# Existential import of particular proposition

I saw that in categorical logic the proposition, some $$A$$ is $$B$$ is considered to have existential import meaning we assume there exists a particular in class $$A$$ but the proposition, "All $$A$$ is $$B$$ mean that if $$A$$ is empty" the proposition is true, why is that saying "some unicorns are pink" is a false statement while saying "All unicorns are pink" is a true statement?

The issue of so-called existential import of categorical proposition has a long history.

In modern logic "Some A is B" is symbolized with $$\exists x (Ax \land Bx)$$ and thus it is true only when there are $$A$$s and $$B$$s.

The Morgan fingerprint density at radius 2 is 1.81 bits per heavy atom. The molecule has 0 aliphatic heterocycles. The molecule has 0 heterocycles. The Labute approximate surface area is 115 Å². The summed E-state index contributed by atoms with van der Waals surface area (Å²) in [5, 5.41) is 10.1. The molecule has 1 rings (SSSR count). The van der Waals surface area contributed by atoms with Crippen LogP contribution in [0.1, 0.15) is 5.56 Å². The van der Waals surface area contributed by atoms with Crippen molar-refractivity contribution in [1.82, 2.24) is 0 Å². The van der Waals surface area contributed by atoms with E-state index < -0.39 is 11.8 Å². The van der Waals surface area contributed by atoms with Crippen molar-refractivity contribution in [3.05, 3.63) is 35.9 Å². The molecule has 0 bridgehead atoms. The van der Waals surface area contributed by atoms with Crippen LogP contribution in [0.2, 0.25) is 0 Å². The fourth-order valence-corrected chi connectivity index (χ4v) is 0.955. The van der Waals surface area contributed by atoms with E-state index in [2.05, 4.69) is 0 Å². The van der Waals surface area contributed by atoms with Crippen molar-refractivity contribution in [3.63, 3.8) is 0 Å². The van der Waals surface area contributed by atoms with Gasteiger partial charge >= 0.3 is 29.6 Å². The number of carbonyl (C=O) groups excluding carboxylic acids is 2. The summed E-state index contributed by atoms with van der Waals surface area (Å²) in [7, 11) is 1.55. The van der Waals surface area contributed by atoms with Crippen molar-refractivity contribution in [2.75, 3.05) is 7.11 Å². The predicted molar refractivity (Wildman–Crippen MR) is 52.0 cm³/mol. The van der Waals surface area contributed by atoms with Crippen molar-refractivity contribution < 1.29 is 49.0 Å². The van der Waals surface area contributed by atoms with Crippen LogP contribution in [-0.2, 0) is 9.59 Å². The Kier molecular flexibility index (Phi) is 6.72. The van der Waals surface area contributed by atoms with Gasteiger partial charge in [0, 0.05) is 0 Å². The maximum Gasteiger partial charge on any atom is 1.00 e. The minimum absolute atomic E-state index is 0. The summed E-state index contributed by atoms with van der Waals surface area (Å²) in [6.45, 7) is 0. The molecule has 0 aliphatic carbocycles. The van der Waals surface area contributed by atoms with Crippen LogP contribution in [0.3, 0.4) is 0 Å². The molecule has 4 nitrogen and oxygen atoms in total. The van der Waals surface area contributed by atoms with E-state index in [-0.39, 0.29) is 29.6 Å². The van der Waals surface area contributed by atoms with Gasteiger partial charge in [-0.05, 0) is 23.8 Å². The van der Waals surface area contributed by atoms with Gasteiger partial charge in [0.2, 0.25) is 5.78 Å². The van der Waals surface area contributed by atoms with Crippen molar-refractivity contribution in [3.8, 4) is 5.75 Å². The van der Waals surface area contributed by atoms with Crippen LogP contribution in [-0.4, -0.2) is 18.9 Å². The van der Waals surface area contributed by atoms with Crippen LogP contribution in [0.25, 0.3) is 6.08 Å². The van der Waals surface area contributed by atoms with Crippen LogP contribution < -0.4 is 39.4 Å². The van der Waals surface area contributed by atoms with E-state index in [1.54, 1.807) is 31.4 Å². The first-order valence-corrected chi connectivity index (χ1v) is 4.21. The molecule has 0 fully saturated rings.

The universal, instead, is symbolized with $$\forall x (Ax \to Bx)$$ which is true also when there are no $$A$$s.

[Why] saying "All unicorns are pink" is a true statement?

Because the conditional $$Ax \to Bx$$ is true when the antecedent $$Ax$$ is False.

According to Arsitotle's Logic and the so-called Square of Opposition, we have that the universal imples the corresponding particular, but in modern logic the imference:

$$\forall x (Ax \to Bx)$$, therefore $$\exists x (Ax \land Bx)$$

is not valid, exactly due to the counter-examples like yours.

For some references, see: